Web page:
As long as they have already cooked up the fix with their partners, they're free to publicly disclose the exploit details. It's not their fault if, for example, MS falls behind a day or so on actually producing a patch that doesn't brick systems.
Anyone can see these suits vs Intel and AMD are just cash-grubbing, at least in the case of exploit disclosure timelines. There IS a case, however, for the performance impact of Meltdown, but that is neither here nor there.
All that aside, this discussion is tiresome if the only argument is "this is exactly the same thing Intel did", which isn't the case.
EDIT: It just occurred to me that you misunderstood what "best practice" meant. I was referring to not disclosing exploit details to the public OR shareholders without having the fixes ready and in the hands of OS/motherboard vendors, rollout of the fixes aren't their responsibility outside of pressuring/helping the partners to rollout faster.
what does it matter consumer will not get any compensation for this. if all cpu makers were made to refund half the price of cpu or even 50$ or made to replace said cpu,s they would all go bankrupts
Robert E. Kahn and Vint Cerf < are the guys that need to be sued. After that, sue whoever invented/made a microprocessor in the first place, and all the way down the rabbit hole, as long as you have living people and companies to sue. Don't forget the companies that make keyboards!
It amazes me how many people have made decisions and posted misguided information without knowing ANYTHING about these problems. First, Meltdown. Intel's speculative
execution starts no matter what conditions exists. If it finds that it's working on a page violation, it doesn't kill the process until AFTER some executed commands. Hence, it can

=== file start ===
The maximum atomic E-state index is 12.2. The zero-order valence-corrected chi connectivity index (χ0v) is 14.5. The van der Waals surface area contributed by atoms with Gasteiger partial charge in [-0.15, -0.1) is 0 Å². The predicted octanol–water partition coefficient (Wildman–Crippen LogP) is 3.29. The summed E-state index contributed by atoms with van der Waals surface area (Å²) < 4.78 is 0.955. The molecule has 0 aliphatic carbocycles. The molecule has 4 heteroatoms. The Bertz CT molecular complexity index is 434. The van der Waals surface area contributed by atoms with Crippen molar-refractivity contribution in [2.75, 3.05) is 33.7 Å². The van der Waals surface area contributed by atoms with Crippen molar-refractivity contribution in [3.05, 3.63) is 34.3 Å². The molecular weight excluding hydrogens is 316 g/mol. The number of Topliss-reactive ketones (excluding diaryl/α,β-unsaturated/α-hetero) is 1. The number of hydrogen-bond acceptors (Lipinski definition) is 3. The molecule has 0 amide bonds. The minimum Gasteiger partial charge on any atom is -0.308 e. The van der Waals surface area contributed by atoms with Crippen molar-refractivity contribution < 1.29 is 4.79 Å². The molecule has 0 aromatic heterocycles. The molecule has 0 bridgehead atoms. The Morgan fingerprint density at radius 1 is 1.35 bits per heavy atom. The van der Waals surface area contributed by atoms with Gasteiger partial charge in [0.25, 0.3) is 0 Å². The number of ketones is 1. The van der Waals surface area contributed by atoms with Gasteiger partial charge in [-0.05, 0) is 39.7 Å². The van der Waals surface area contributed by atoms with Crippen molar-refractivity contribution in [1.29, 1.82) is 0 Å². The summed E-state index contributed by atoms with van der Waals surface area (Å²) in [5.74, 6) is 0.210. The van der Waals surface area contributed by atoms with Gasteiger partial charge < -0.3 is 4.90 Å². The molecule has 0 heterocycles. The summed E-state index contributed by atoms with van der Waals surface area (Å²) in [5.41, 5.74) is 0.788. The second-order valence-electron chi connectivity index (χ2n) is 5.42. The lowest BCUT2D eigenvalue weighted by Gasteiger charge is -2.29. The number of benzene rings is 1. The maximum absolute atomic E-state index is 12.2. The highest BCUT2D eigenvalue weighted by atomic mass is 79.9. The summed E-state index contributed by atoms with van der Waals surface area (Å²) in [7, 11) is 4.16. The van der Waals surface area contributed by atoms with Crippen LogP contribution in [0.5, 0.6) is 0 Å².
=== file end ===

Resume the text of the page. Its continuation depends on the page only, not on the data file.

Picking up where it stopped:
perform commands fed by a malicious program and retrieve valid memory contents.. AMD kills the page fault BEFORE and instructions are done. Thus, no memory disclosed.
10 years won't help meltdown work. Spectre 2 is almost the same. With Intel, the code can get the branch predictors to start jumping around to different threads and hyperthreads, by
caching the memory locations in a lookup table. Really, really oversimplified, but that's it. AMD doesn't have a the same problem, so It doesn't implement all of the microcode
changes intel does. AMD doesn't use a lookup table to be altered. they use the full memory locations straight from the branch predictors. Hence the don't need the table,
which can be exploited. The branch can only be trained by the host system actual branch address. The optional AGESA only introduces two of the three branch commands,
as the third is not necessary. Also, the statement still stands, spectre 2 HAS NOT BEEN DEMONSTRATED ON AN AMD SYSTEM. ( I am aware of one success using and
AMD Pro cpu in linux, with two commands set to disable 2 cpu features, not a normal test on a standard system).
It's all about the hardware, and AMD is indeed less exposed on Spectre 2 as well as Meltdown.
There position actually hasn't changed. Still near zero risk. But, releasing two commands into the microcode to keep branches in their lanes, and to clear branches, makes
them complete liars???
Feels like the Gigabyte X399 forum last week. 29 posts, with 10 of them from Intel mb owners demanding Gigabyte give them a new bios. The were not getting too far in a
threadripper forum. The rest were demanding an AGESA update from Gigabyte, when AMD had not released it. They wern't getting anywhere either, but boy did they threaten and rant.
Give person a reason to be mad about something, and it surely deliver.
People lose more nerves on this exploit than they should. It's not politics, move on.
Actually whole bios microcode update is optional.AMD still stands at "there is near zero risk" statement. Bios update that they will release is for the as they said "paranoid", the ones that are not satisfied with near zero risk but want little closer to zero risk.As such they are recommending that bios update is completely optional,not recommended .